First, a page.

We expect to reduce our exposure to international stocks in the early part of the third quarter as the trade and political uncertainties make the overweight allocation less attractive given the soft growth in Europe that we are seeing. However, we still feel that international equity may outperform domestic equity in the next 2-3 years as the companies are trading at more attractive valuations and the prospect of political risk decreasing. We will still maintain a solid weighting, but will look to cut back from the current weighting due to the continued risk. We are also monitoring the emerging markets equities for an entry point. The recent dollar strength and trade negotiations have reduced valuations, but we would like to have a better sense that the trends are reversing before buying into the space.
We expect rates to continue to rise given the low unemployment rate, strong earnings, prospects of inflation and the expectation that the Federal Reserve will raise rates again in September. Given this backdrop, we expect to keep much of our bond allocations static until that point. After the Fed’s anticipated actions in September, we anticipate moving towards individual bonds via separately managed strategies. We are expecting to take on a little more interest rate risk as we feel that growth is likely to soften as we head into 2019 which will diminish the likelihood of additional Federal Reserve increases and could result in a bond market rally if the economy or stock market begin to falter.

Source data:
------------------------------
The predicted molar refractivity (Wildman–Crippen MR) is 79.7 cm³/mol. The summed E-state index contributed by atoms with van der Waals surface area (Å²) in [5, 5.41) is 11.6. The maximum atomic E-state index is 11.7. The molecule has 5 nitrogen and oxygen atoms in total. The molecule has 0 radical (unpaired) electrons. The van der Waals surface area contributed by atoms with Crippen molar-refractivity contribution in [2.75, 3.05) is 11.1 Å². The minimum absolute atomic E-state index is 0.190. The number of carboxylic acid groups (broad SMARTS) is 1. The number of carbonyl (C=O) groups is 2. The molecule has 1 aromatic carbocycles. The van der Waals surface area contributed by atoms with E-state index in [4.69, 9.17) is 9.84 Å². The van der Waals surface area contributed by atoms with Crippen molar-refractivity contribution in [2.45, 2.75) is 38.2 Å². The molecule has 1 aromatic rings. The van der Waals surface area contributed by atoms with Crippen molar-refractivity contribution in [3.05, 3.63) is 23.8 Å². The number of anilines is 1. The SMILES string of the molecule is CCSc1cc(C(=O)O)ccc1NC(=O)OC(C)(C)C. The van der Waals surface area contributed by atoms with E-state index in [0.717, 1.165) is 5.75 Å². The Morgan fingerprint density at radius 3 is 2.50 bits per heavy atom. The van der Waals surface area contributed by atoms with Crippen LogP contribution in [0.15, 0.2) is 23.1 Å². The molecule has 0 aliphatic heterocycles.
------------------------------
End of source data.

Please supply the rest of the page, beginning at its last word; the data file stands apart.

Past performance is not necessarily indicative of future returns. The performance described in this report is based on investment selections for the period in question. There is no guarantee that these same investments will continue to perform as described. All investing carries a risk of loss, including principal that clients should be prepared to bear. Clients are advised to inform us of any changes in their circumstances as such changes may materially alter the appropriateness of the investments selected by Ferris Capital.